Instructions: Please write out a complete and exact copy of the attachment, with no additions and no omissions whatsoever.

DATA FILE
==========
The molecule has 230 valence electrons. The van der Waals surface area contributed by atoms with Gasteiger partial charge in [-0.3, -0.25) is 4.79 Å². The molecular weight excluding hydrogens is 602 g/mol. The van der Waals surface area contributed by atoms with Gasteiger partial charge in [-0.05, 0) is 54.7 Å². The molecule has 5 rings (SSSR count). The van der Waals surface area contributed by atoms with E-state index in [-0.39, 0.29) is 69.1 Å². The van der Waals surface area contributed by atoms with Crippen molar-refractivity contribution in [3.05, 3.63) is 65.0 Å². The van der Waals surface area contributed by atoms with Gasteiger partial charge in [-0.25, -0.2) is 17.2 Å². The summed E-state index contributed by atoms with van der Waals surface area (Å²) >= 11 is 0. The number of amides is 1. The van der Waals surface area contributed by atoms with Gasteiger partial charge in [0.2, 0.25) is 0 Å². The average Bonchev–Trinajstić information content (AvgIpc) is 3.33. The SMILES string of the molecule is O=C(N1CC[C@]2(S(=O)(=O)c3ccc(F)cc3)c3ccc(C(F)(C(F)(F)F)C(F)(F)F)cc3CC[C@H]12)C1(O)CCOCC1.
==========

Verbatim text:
The molecule has 230 valence electrons. The van der Waals surface area contributed by atoms with Gasteiger partial charge in [-0.3, -0.25) is 4.79 Å². The molecular weight excluding hydrogens is 602 g/mol. The van der Waals surface area contributed by atoms with Gasteiger partial charge in [-0.05, 0) is 54.7 Å². The molecule has 5 rings (SSSR count). The van der Waals surface area contributed by atoms with E-state index in [-0.39, 0.29) is 69.1 Å². The van der Waals surface area contributed by atoms with Crippen molar-refractivity contribution in [3.05, 3.63) is 65.0 Å². The van der Waals surface area contributed by atoms with Gasteiger partial charge in [-0.25, -0.2) is 17.2 Å². The summed E-state index contributed by atoms with van der Waals surface area (Å²) >= 11 is 0. The number of amides is 1. The van der Waals surface area contributed by atoms with Gasteiger partial charge in [0.2, 0.25) is 0 Å². The average Bonchev–Trinajstić information content (AvgIpc) is 3.33. The SMILES string of the molecule is O=C(N1CC[C@]2(S(=O)(=O)c3ccc(F)cc3)c3ccc(C(F)(C(F)(F)F)C(F)(F)F)cc3CC[C@H]12)C1(O)CCOCC1.